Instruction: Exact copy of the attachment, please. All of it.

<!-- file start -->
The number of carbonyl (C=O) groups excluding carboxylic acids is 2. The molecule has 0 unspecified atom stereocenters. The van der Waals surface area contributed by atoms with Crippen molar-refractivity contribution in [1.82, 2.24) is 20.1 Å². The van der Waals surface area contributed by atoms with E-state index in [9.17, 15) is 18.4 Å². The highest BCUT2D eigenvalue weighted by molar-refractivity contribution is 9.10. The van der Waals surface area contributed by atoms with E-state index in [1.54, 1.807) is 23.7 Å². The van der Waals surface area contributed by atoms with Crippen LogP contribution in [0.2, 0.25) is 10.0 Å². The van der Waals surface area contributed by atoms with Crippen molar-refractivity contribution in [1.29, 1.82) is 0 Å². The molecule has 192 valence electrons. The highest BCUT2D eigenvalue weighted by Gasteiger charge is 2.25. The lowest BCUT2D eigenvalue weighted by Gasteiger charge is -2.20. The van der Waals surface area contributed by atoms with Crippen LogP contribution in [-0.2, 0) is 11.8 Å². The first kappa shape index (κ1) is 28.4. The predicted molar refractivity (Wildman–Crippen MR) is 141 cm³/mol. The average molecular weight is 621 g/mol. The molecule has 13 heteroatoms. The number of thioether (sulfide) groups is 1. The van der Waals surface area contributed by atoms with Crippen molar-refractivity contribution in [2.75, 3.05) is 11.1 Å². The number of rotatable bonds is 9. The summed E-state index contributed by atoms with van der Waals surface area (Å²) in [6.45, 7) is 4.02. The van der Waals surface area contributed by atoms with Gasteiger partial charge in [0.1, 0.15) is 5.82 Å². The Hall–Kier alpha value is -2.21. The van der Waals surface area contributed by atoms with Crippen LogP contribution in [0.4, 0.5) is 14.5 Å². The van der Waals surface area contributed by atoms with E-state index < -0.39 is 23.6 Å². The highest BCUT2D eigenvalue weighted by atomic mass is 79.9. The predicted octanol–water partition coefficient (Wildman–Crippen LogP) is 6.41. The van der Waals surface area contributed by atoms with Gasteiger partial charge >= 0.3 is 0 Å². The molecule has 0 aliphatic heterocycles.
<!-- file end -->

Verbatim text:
The number of carbonyl (C=O) groups excluding carboxylic acids is 2. The molecule has 0 unspecified atom stereocenters. The van der Waals surface area contributed by atoms with Crippen molar-refractivity contribution in [1.82, 2.24) is 20.1 Å². The van der Waals surface area contributed by atoms with E-state index in [9.17, 15) is 18.4 Å². The highest BCUT2D eigenvalue weighted by molar-refractivity contribution is 9.10. The van der Waals surface area contributed by atoms with E-state index in [1.54, 1.807) is 23.7 Å². The van der Waals surface area contributed by atoms with Crippen LogP contribution in [0.2, 0.25) is 10.0 Å². The van der Waals surface area contributed by atoms with Crippen molar-refractivity contribution in [1.29, 1.82) is 0 Å². The molecule has 192 valence electrons. The highest BCUT2D eigenvalue weighted by Gasteiger charge is 2.25. The lowest BCUT2D eigenvalue weighted by Gasteiger charge is -2.20. The van der Waals surface area contributed by atoms with Crippen LogP contribution in [-0.2, 0) is 11.8 Å². The first kappa shape index (κ1) is 28.4. The predicted molar refractivity (Wildman–Crippen MR) is 141 cm³/mol. The average molecular weight is 621 g/mol. The molecule has 13 heteroatoms. The number of thioether (sulfide) groups is 1. The van der Waals surface area contributed by atoms with Crippen molar-refractivity contribution in [2.75, 3.05) is 11.1 Å². The number of rotatable bonds is 9. The summed E-state index contributed by atoms with van der Waals surface area (Å²) in [6.45, 7) is 4.02. The van der Waals surface area contributed by atoms with Gasteiger partial charge in [0.1, 0.15) is 5.82 Å². The Hall–Kier alpha value is -2.21. The van der Waals surface area contributed by atoms with Crippen LogP contribution in [0.4, 0.5) is 14.5 Å². The van der Waals surface area contributed by atoms with E-state index < -0.39 is 23.6 Å². The highest BCUT2D eigenvalue weighted by atomic mass is 79.9. The predicted octanol–water partition coefficient (Wildman–Crippen LogP) is 6.41. The van der Waals surface area contributed by atoms with Gasteiger partial charge >= 0.3 is 0 Å². The molecule has 0 aliphatic heterocycles.